21 His master commended him: 'Good work! You did your job well. From now on be my partner.' 22 "The servant with the two thousand showed how he also had doubled his master's investment. 23 His master commended him: 'Good work! You did your job well. From now on be my partner.' 24 "The servant given one thousand said, 'Master, I know you have high standards and hate careless ways, that you demand the best and make no allowances for error.
25 I was afraid I might disappoint you, so I found a good hiding place and secured your money. Here it is, safe and sound down to the last cent.' 26 "The master was furious. 'That's a terrible way to live! It's criminal to live cautiously like that! If you knew I was after the best, why did you do less than the least? 27 The least you could have done would have been to invest the sum with the bankers, where at least I would have gotten a little interest. 28 29 "'Take the thousand and give it to the one who risked the most. And get rid of this "play-it-safe" who won't go out on a limb. 30 Throw him out into utter darkness.'”
This is one of the hard ones, one of what are called the hard sayings of Jesus. I don’t know about you, but during my darker moments anyway, when I hear this parable, or the variation on it in Luke, I tend at first to identify with the slave who receives the one talent — at least, up to the point where he buries the talent in the ground. No, I am definitely not some Five-Talent player, or even a Two-Talent Trendsetter. I cannot with any honesty say that my investments have doubled — not through any shrewdness on my part, anyway.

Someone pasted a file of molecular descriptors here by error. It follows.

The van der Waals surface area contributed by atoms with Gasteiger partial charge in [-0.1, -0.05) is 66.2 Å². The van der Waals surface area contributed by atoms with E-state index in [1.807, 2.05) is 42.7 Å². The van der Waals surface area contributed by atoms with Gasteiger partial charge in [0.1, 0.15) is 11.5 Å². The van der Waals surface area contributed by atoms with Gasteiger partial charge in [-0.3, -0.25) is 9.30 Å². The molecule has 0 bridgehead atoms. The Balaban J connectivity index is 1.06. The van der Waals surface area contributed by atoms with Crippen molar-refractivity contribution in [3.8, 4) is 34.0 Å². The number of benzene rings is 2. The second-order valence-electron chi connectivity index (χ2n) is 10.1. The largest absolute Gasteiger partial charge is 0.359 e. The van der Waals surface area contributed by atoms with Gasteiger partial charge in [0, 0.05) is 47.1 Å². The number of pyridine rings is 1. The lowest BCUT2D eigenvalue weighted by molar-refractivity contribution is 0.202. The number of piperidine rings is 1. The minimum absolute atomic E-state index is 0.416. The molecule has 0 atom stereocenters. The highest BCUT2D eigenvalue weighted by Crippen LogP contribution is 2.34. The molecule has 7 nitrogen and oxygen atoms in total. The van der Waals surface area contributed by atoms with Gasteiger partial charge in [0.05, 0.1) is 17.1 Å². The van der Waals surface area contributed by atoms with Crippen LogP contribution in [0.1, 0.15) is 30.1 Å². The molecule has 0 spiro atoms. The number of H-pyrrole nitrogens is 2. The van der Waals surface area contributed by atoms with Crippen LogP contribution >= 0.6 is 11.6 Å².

No, I am not confessing that I have “buried my talent” — or my half-talent or quarter-talent, whatever the case may be. I have used it, made my half-baked attempts at investing it. But if the “Master” who gave me the talent were to return tomorrow and demand an accounting, I would probably have to say something like, “Well ... Here’s your talent — half-talent, quarter-talent, whatever. Yes, I used it, I ‘invested’ it. But it certainly didn’t double in value on my watch. I don’t know that it did any meaningful, measurable good at all. But here it is! I’ve still got it — a little dented, a bit scraped — you know, used looking. But I’ve still got it. You want it back? Maybe you want to give it to the go-getter with the five talents — the one who started out with a church with a membership consisting of a homeless family, a retired postal worker and a three-legged cocker spaniel, and under that pastor’s wise, principled, radical, passionate and excellent tutelage, it has grown so that now worship attendance averages half the population west of the Mississippi River.”